Still, he tried to, every night. And he would until the day it became real.

But in the meantime he had the continued mental torture of private lessons with Snape.

‘I feel sick at the end of every session,’ he told Hermione between classes when she asked how his Occlumency was going.

‘Well, you’ve only had them for a few weeks,’ she said. ‘And you should practise like Professor Snape tells you to.’

‘It’s not that. It’s with all the tension of knowing he knows exactly where my dad is – and trying to keep those kinds of thoughts out of my head in case he sees them. And they’re just like Potions classes – every time he takes a stab at me or my dad, I just want to throttle the truth out of him.’

If he could practise drifting off to sleep with a clear mind, maybe he would find it easier to shove Snape from his head during those lessons; but he could as much let go of his fantasies about his dad as he could his hate for Snape.

Still, the odd thing was, though he fell asleep dreaming of such things as standing with his dad cheering on the Chudley Cannons, he sometimes woke to very different visions.

‘I’ve been having these weird dreams recently,’ he told Hermione as they walked across the grounds to Care of Magical Creatures, ‘where I’m in a really creepy place – like a house.’ He hung his head in thought. ‘It’s strange, because in my last lesson with Snape, I cast a Shielding Charm when he used Legilimency and I actually broke into his thoughts for a second. Maybe that’s what that place is all about – what if those dreams are something to do with the Legilimency he’s doing on me? Maybe it’s where my dad is.’ He let out a frustrated breath. ‘If only I knew where it was.’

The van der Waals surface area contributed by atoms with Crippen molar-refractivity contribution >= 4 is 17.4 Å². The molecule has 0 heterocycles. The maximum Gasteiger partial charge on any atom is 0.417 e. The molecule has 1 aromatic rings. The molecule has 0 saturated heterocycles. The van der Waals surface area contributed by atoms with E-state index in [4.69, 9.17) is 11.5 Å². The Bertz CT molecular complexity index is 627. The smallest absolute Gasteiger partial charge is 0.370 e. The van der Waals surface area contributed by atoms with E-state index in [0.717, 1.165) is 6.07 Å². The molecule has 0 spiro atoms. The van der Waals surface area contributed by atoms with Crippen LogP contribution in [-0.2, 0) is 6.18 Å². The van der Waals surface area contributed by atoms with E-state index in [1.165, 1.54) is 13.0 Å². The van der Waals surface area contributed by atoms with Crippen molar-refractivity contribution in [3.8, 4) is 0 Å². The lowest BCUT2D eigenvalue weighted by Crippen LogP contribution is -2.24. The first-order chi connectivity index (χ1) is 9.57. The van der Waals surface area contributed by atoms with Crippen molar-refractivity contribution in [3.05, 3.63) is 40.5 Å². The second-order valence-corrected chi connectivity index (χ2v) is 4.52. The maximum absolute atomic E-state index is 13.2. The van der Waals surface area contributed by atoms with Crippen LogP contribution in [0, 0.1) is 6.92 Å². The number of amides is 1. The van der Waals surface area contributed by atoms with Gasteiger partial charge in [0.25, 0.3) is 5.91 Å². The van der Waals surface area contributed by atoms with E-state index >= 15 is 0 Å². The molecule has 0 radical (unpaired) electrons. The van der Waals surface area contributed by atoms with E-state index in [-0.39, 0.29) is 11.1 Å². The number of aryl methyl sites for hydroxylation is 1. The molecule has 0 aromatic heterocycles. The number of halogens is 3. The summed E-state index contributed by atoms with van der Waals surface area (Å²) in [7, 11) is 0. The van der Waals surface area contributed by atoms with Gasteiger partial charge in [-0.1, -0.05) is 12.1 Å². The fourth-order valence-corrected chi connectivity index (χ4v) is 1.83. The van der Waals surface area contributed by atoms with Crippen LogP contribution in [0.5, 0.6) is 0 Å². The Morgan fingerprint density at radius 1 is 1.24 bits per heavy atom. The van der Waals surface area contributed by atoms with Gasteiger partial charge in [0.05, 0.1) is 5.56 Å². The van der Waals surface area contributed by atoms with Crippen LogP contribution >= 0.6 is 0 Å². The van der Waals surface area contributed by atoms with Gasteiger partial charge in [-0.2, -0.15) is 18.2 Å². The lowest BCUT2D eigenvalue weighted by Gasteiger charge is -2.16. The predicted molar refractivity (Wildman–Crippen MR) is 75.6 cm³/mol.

‘Sounds a bit too vague to me,’ she said, her brows furrowed. ‘And it’s not like you actually saw your dad in his thoughts, did you?’

The only person he had seen in Snape’s head he had recognised had been the strange little boy who had cried as his parents argued.

‘So you don’t know that’s where he is,’ said Hermione. ‘I mean, you’re trying your best not to think about your dad when Snape’s looking at your thoughts – that’ll be what he’s doing too.’

‘Yeah, I suppose. He puts some of his memories in Dumbledore’s Pensieve before every lesson so I can’t see them. I’ll bet at least one’s about where my dad is…’ He stopped, thinking furiously. He was mad at himself for not considering this before.

‘I don’t think I’m going to like this somehow,’ said Hermione, pulling back to where he stood in contemplation.

‘If I can get Snape out of his office in tonight’s lesson…’ He pictured his plan. ‘It’ll give me the chance to take a quick look in the Pensieve at one of his memories.’

‘You don’t know for sure he put—’

‘Hermione, one’s bound to be about my dad – Snape’ll do anything to stop me finding something out.’